Climber. Educator. Pioneer. Take a walk in the woods with Mr. Everest, Pete Athans.
“We’re pioneering the simple life around here.”
“Are you looking for Pete?” A young boy with long brown hair and a backpack asks when we roll down the car window. We’re on a dirt road punctuated with patches of moss and ferns. We tell him we are. “Last house – way down there.” He turns and points. The boy’s dad, Pete Athans greets us with a wave from the doorway. “How’s life?” He asks as we kick off our shoes.
Pete is one of the foremost living mountaineers and climbers in the world. He’s summited Everest seven times, earning him the nickname “Mr. Everest” (also his email address). Having spent so much time in Nepal, Athans had no desire to climb and leave – he’s adopted the country as a second home; spending months there at a time teaching climbing skills, working to make Everest ascents safer for adventurers, and acting as an expedition leader to archaeologists on big digs. On the morning we meet him, Pete has just returned from Nepal, having spent most of January there.
Athans prefers keeping close to nature. Not shocking for someone who’s spent a third of his life waking up outdoors or in a tent. He and wife Liesl’s cabin-like home on Bainbridge Island (a short ferry ride from Seattle) is tucked away amongst towering cedar and fir trees with a view of Port Orchard Bay. The couple has chickens, bees, a dog (Sailor), cat (Willa), and two children – Finn (who pointed us towards the house earlier) and Cleo (whom Pete wakes up with every morning at 6:30am). Living on the island, the Athans family is constantly affected by weather’s whims; and occasionally they lose power – sometimes for days at a time. They heat the house with fire, cook with gas, crisp bread over an ancient camp toaster, and “love to bust out the hurricane lamps,” says Pete. “We’re pioneering the simple life around here.”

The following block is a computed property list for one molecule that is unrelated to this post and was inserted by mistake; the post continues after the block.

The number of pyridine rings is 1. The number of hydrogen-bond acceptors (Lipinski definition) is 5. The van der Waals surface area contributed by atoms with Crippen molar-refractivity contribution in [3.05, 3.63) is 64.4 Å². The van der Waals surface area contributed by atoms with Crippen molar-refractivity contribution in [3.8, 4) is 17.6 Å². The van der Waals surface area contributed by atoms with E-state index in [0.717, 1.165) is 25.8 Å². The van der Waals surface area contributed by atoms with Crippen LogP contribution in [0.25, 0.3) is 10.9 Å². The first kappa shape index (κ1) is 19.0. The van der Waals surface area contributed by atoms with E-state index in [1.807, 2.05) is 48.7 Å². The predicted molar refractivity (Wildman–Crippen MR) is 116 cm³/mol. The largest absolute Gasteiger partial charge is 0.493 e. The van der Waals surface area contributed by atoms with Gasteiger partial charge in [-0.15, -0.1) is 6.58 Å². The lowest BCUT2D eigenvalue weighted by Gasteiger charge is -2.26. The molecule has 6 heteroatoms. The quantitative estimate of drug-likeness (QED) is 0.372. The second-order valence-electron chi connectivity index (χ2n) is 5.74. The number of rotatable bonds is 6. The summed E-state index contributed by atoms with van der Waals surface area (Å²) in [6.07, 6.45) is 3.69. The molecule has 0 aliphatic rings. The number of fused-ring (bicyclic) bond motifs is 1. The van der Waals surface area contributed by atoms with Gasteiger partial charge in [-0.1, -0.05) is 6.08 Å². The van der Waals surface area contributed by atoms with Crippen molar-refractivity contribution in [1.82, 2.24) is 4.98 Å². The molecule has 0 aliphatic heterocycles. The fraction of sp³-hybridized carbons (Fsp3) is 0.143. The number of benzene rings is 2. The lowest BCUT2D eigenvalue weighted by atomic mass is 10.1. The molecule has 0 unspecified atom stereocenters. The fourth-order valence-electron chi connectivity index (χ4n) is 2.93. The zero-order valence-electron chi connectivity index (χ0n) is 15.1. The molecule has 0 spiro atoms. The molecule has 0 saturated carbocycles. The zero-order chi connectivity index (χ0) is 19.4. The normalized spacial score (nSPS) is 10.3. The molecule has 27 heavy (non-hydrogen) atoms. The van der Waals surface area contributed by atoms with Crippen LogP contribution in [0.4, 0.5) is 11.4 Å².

Amongst climbers, Liesl tells us, Pete is famous for his coffee. He carries his beans in the base of an old, stainless steel oxygen tank he found on Everest. A craftsman in Maine cobbled the artifact into a working container. He makes himself a thick, black blend in a French Press and pours himself a mugful. Then he goes out to the chicken coop and returns with the day’s haul – 3 eggs (they’ll get as many as 15 a day in the summer) – he boils and scoops the eggs into bowls and tops them with salt and pepper. Liesl, a filmmaker, takes a break from her desktop to join him for breakfast.
Pete starts a fire in the fireplace with fresh logs. “The Dani tribesmen of Papua New Guinea can start a fire in a driving rainstorm with wet, green logs and not a match in sight,” he cracks. Casual references about far-flung locales spill from Pete like rainwater from a Seattle gutter. He’s gracious and gentle, a Buddhist by choice, and, he says, in a hope to further connect to the Nepalese locals he spends so much time with. He’ll often light incense in the morning, and offer water in a bronze kettle at a small shrine – a Generosity Ritual. Give the order to “Namaste,” and Sailor, the dog, will jump to his hind legs and open his paws.
“I came for the mountains, but what kept me [there] was the way of life – the people.”
Pete tosses on a fleece and he and Liesl leave for their morning hike – up the driveway and onto a trail formed by an old landslide, covered in impossibly green overgrowth. On a good day, you can see mountains in the distance, where Pete spends much of his summers – leading expeditions and teaching would-be climbers. He’d said about Nepal: “I came for the mountains, but what kept me [there] was the way of life – the people.” The same could be said for the world he’s created here.